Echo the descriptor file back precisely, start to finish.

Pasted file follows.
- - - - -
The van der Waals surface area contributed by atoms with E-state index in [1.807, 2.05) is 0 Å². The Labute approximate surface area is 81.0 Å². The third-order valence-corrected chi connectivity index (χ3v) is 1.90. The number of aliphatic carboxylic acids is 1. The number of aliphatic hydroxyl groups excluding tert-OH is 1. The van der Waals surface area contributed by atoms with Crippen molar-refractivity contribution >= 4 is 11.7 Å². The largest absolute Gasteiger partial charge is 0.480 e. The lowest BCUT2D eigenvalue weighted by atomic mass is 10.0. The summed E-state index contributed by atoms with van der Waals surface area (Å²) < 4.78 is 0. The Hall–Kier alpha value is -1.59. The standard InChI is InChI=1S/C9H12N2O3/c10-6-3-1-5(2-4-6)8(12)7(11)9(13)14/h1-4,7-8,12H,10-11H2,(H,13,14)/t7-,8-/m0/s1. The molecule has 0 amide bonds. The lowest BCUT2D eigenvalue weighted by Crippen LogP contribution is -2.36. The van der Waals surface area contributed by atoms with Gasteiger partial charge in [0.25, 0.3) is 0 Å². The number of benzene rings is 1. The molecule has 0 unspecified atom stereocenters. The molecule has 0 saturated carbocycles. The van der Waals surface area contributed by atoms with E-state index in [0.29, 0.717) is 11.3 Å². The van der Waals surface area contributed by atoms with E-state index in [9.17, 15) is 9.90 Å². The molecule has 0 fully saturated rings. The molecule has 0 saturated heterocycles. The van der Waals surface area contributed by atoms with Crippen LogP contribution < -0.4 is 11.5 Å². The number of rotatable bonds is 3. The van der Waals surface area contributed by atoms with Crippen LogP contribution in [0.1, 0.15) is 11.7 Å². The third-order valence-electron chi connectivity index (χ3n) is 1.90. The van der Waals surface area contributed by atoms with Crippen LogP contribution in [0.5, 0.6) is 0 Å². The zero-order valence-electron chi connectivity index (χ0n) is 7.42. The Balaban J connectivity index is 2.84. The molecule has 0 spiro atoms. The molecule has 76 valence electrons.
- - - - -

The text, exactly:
The van der Waals surface area contributed by atoms with E-state index in [1.807, 2.05) is 0 Å². The Labute approximate surface area is 81.0 Å². The third-order valence-corrected chi connectivity index (χ3v) is 1.90. The number of aliphatic carboxylic acids is 1. The number of aliphatic hydroxyl groups excluding tert-OH is 1. The van der Waals surface area contributed by atoms with Crippen molar-refractivity contribution >= 4 is 11.7 Å². The largest absolute Gasteiger partial charge is 0.480 e. The lowest BCUT2D eigenvalue weighted by atomic mass is 10.0. The summed E-state index contributed by atoms with van der Waals surface area (Å²) < 4.78 is 0. The Hall–Kier alpha value is -1.59. The standard InChI is InChI=1S/C9H12N2O3/c10-6-3-1-5(2-4-6)8(12)7(11)9(13)14/h1-4,7-8,12H,10-11H2,(H,13,14)/t7-,8-/m0/s1. The molecule has 0 amide bonds. The lowest BCUT2D eigenvalue weighted by Crippen LogP contribution is -2.36. The van der Waals surface area contributed by atoms with Gasteiger partial charge in [0.25, 0.3) is 0 Å². The number of benzene rings is 1. The molecule has 0 unspecified atom stereocenters. The molecule has 0 saturated carbocycles. The van der Waals surface area contributed by atoms with E-state index in [0.29, 0.717) is 11.3 Å². The van der Waals surface area contributed by atoms with E-state index in [9.17, 15) is 9.90 Å². The molecule has 0 fully saturated rings. The molecule has 0 saturated heterocycles. The van der Waals surface area contributed by atoms with Crippen LogP contribution < -0.4 is 11.5 Å². The number of rotatable bonds is 3. The van der Waals surface area contributed by atoms with Crippen LogP contribution in [0.1, 0.15) is 11.7 Å². The third-order valence-electron chi connectivity index (χ3n) is 1.90. The van der Waals surface area contributed by atoms with Crippen LogP contribution in [0.5, 0.6) is 0 Å². The zero-order valence-electron chi connectivity index (χ0n) is 7.42. The Balaban J connectivity index is 2.84. The molecule has 0 spiro atoms. The molecule has 76 valence electrons.